In his first message to all staff on the issue, Secretary of State Antony Blinken on Thursday acknowledged there is "growing concern" about the "unexplained health incidents" that have affected dozens of U.S. personnel around the globe.
Blinken committed to meeting "soon" with staff and families affected by what's commonly called "Havana syndrome," after the first cluster of cases were reported in Cuba's capital in late 2016.
Amid some complaints that the department has not been proactive enough in addressing their health challenges or other issues, the note, obtained first by ABC News, acknowledged some shortcomings in sharing information with the department's 70,000 employees and supporting those who have been impacted.
"Those of you who've been directly affected are urgently seeking clarity. Employees going abroad are anxious about whether they or their families are at risk. That's completely understandable, and I wish we had more answers for you," wrote Blinken.
"We can and will do a better job keeping you informed of our efforts to get answers, support those affected, and protect our people," he added.
President Joe Biden's National Security Council is leading a government-wide investigation into what is causing the incidents and who may be behind them. But so far, U.S. officials have few answers, nearly five years after State Department, CIA and other personnel at the U.S. Embassy in Havana reported strange experiences, like feelings of pressure or vibration and a screeching sound, and debilitating symptoms, including headaches, nausea, cognitive deficits, and trouble with seeing, hearing, or balancing.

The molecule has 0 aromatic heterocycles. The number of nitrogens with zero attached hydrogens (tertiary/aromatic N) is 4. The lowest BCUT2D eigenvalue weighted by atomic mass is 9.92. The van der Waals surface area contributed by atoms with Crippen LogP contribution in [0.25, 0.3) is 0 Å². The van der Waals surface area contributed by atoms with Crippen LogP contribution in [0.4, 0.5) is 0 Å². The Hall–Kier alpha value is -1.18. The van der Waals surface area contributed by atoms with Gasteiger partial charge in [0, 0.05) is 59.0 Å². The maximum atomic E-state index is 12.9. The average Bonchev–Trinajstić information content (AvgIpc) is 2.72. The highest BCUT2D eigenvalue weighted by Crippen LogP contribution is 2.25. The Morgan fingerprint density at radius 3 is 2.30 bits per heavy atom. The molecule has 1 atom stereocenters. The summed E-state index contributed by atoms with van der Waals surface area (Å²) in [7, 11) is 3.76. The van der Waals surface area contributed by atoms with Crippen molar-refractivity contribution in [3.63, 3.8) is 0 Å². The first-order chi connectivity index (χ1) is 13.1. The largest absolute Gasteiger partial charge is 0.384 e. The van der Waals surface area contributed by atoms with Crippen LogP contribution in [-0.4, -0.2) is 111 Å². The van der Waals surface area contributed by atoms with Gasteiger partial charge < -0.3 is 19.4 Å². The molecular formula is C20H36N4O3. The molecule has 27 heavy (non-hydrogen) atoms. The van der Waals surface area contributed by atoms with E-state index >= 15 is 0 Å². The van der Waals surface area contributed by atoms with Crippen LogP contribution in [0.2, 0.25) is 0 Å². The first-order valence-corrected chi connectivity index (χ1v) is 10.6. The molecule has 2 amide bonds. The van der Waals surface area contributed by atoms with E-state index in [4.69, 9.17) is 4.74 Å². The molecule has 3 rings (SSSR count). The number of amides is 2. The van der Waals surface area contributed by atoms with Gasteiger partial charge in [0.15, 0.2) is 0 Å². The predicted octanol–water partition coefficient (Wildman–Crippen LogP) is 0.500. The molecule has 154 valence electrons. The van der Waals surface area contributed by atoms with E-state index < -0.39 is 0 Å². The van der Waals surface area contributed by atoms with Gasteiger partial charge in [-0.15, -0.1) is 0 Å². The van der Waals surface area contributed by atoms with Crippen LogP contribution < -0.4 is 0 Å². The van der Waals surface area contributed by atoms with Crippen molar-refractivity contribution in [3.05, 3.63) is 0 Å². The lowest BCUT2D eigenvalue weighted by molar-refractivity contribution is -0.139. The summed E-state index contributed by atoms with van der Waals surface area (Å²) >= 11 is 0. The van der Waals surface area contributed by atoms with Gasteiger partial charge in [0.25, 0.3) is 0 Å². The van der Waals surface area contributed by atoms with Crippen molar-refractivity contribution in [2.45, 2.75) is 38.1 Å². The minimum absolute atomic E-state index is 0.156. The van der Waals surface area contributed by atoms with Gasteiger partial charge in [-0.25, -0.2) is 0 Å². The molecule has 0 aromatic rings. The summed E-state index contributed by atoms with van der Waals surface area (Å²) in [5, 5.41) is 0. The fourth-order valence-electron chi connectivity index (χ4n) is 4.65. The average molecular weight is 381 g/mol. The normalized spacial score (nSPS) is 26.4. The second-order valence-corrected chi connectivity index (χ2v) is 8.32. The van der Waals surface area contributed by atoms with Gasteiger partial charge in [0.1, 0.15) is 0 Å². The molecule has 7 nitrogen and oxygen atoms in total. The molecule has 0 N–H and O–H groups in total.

Several officials have been diagnosed with traumatic brain injuries, although it's unclear how many - just one piece of data that diplomats are seeking from the department, along with the number and location of reported incidents, CNN reported this week.
Beyond Cuba, cases have been reported in several other countries, including China, Uzbekistan, Russia, Austria and the United States, although the White House has said the "vast majority" have been reported overseas.
"The investigation into what's causing these incidents and how we can protect our people is ongoing," Blinken wrote in his message.
Last December, the National Academies of Sciences, Engineering, and Medicine issued a report that concluded that "directed, pulsed radio frequency energy appears to be the most plausible mechanism in explaining these cases, especially in individuals with the distinct early symptoms."
The CIA, State Department, and Pentagon all have their own internal task forces to address cases among their personnel and search for possible clues into the causes. The State Department's is overseen by Pamela Spratlen, a two-time ambassador whom Blinken said reports directly to him, while the CIA assigned a veteran officer critical to the agency's efforts to find Osama bin Laden to now head its cell.
In addition, the State Department started a pilot program in June to begin recording baseline medical information of personnel and their adult family members before they move to U.S. diplomatic posts overseas. One month earlier, Deputy Secretary for Management and Resources Brian McKeon sent a cable to all staff urging them to report possible incidents or symptoms immediately, adding, "There is no stigma associated with reporting, and that every report will be taken seriously by our health and security professionals, and the leadership of the Department."
McKeon and Spratlen have both met affected staffers and family members, but Blinken has not yet and, until Thursday, had not addressed the issue in a department-wide memo. His spokesperson Ned Price said last month that it was one of the first issues he requested a briefing on during the transition - adding, "These health incidents have been a priority for Secretary Blinken since his day one."
CIA Director Bill Burns has met with affected personnel and made the issue a top priority, tripling the number of full-time medical personnel focused on it, he told NPR two weeks ago. While the symptoms are "real, and it's serious," he added, the agency still has no definitive answers on the cause.
An internal State Department report, declassified and released in February, found the agency's initial response was severely botched, "characterized by a lack of senior leadership, ineffective communications, and systemic disorganization," it said.
Conor Finnegan reports for ABC News Radio: